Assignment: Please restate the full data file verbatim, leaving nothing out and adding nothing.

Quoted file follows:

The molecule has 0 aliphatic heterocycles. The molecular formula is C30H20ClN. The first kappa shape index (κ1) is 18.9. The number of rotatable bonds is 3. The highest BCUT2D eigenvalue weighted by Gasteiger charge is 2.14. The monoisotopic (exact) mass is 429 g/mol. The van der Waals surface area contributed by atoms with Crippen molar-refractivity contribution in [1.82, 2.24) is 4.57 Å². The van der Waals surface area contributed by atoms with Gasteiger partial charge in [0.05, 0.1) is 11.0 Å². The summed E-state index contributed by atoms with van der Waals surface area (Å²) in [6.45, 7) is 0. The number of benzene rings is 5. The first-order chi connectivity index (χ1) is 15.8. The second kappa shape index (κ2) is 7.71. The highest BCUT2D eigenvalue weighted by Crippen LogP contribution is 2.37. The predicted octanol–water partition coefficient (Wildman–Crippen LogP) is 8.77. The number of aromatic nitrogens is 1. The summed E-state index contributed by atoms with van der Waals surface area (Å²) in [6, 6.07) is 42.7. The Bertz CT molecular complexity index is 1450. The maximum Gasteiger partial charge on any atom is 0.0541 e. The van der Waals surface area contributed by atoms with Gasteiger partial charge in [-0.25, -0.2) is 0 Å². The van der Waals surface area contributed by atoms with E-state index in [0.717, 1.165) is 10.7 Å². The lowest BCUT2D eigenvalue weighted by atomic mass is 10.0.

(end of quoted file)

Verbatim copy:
The molecule has 0 aliphatic heterocycles. The molecular formula is C30H20ClN. The first kappa shape index (κ1) is 18.9. The number of rotatable bonds is 3. The highest BCUT2D eigenvalue weighted by Gasteiger charge is 2.14. The monoisotopic (exact) mass is 429 g/mol. The van der Waals surface area contributed by atoms with Crippen molar-refractivity contribution in [1.82, 2.24) is 4.57 Å². The van der Waals surface area contributed by atoms with Gasteiger partial charge in [0.05, 0.1) is 11.0 Å². The summed E-state index contributed by atoms with van der Waals surface area (Å²) in [6.45, 7) is 0. The number of benzene rings is 5. The first-order chi connectivity index (χ1) is 15.8. The second kappa shape index (κ2) is 7.71. The highest BCUT2D eigenvalue weighted by Crippen LogP contribution is 2.37. The predicted octanol–water partition coefficient (Wildman–Crippen LogP) is 8.77. The number of aromatic nitrogens is 1. The summed E-state index contributed by atoms with van der Waals surface area (Å²) in [6, 6.07) is 42.7. The Bertz CT molecular complexity index is 1450. The maximum Gasteiger partial charge on any atom is 0.0541 e. The van der Waals surface area contributed by atoms with Gasteiger partial charge in [-0.25, -0.2) is 0 Å². The van der Waals surface area contributed by atoms with E-state index in [0.717, 1.165) is 10.7 Å². The lowest BCUT2D eigenvalue weighted by atomic mass is 10.0.